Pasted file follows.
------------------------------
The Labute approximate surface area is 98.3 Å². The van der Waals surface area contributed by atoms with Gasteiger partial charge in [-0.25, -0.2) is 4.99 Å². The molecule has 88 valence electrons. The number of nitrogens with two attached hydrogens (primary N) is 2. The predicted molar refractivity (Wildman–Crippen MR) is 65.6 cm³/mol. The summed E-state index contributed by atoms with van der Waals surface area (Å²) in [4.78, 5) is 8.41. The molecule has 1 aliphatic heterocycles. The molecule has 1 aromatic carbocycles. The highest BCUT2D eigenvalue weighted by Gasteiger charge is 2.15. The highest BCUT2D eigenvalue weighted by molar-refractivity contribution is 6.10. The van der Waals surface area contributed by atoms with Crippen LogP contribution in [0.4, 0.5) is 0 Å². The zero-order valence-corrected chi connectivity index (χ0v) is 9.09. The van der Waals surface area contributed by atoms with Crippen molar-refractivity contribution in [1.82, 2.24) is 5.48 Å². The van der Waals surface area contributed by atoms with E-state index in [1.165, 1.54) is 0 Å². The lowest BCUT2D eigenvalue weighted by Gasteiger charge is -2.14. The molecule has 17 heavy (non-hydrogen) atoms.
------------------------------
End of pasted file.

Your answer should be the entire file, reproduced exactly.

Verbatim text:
The Labute approximate surface area is 98.3 Å². The van der Waals surface area contributed by atoms with Gasteiger partial charge in [-0.25, -0.2) is 4.99 Å². The molecule has 88 valence electrons. The number of nitrogens with two attached hydrogens (primary N) is 2. The predicted molar refractivity (Wildman–Crippen MR) is 65.6 cm³/mol. The summed E-state index contributed by atoms with van der Waals surface area (Å²) in [4.78, 5) is 8.41. The molecule has 1 aliphatic heterocycles. The molecule has 1 aromatic carbocycles. The highest BCUT2D eigenvalue weighted by Gasteiger charge is 2.15. The highest BCUT2D eigenvalue weighted by molar-refractivity contribution is 6.10. The van der Waals surface area contributed by atoms with Crippen LogP contribution in [0.4, 0.5) is 0 Å². The zero-order valence-corrected chi connectivity index (χ0v) is 9.09. The van der Waals surface area contributed by atoms with Crippen molar-refractivity contribution in [1.82, 2.24) is 5.48 Å². The van der Waals surface area contributed by atoms with E-state index in [1.165, 1.54) is 0 Å². The lowest BCUT2D eigenvalue weighted by Gasteiger charge is -2.14. The molecule has 17 heavy (non-hydrogen) atoms.